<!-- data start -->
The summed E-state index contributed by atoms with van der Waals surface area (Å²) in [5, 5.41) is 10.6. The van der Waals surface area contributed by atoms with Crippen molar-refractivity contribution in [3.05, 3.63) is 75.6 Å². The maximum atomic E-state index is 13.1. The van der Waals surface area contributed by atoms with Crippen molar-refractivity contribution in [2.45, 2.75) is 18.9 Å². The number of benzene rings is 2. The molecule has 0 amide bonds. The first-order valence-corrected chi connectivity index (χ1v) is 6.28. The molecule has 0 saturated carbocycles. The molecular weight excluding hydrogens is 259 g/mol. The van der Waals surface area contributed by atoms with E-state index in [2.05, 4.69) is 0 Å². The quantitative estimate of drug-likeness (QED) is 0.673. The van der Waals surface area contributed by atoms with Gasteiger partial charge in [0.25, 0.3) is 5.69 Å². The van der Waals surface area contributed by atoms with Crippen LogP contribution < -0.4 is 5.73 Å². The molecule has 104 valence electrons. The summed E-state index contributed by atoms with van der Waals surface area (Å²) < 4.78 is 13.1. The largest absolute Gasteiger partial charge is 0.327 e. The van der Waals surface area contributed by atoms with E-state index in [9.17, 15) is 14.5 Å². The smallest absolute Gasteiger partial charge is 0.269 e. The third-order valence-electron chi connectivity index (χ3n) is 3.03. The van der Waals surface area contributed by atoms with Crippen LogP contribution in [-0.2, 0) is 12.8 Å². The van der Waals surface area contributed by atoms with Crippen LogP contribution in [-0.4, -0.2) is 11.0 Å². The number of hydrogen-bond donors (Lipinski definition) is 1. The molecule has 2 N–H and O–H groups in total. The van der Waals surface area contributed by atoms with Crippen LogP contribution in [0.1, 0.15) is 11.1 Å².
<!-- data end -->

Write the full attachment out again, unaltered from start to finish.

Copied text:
The summed E-state index contributed by atoms with van der Waals surface area (Å²) in [5, 5.41) is 10.6. The van der Waals surface area contributed by atoms with Crippen molar-refractivity contribution in [3.05, 3.63) is 75.6 Å². The maximum atomic E-state index is 13.1. The van der Waals surface area contributed by atoms with Crippen molar-refractivity contribution in [2.45, 2.75) is 18.9 Å². The number of benzene rings is 2. The molecule has 0 amide bonds. The first-order valence-corrected chi connectivity index (χ1v) is 6.28. The molecule has 0 saturated carbocycles. The molecular weight excluding hydrogens is 259 g/mol. The van der Waals surface area contributed by atoms with E-state index in [2.05, 4.69) is 0 Å². The quantitative estimate of drug-likeness (QED) is 0.673. The van der Waals surface area contributed by atoms with Gasteiger partial charge in [0.25, 0.3) is 5.69 Å². The van der Waals surface area contributed by atoms with Crippen LogP contribution < -0.4 is 5.73 Å². The molecule has 104 valence electrons. The summed E-state index contributed by atoms with van der Waals surface area (Å²) < 4.78 is 13.1. The largest absolute Gasteiger partial charge is 0.327 e. The van der Waals surface area contributed by atoms with E-state index in [9.17, 15) is 14.5 Å². The smallest absolute Gasteiger partial charge is 0.269 e. The third-order valence-electron chi connectivity index (χ3n) is 3.03. The van der Waals surface area contributed by atoms with Crippen LogP contribution in [-0.2, 0) is 12.8 Å². The van der Waals surface area contributed by atoms with Crippen LogP contribution in [-0.4, -0.2) is 11.0 Å². The number of hydrogen-bond donors (Lipinski definition) is 1. The molecule has 2 N–H and O–H groups in total. The van der Waals surface area contributed by atoms with Crippen LogP contribution in [0.1, 0.15) is 11.1 Å².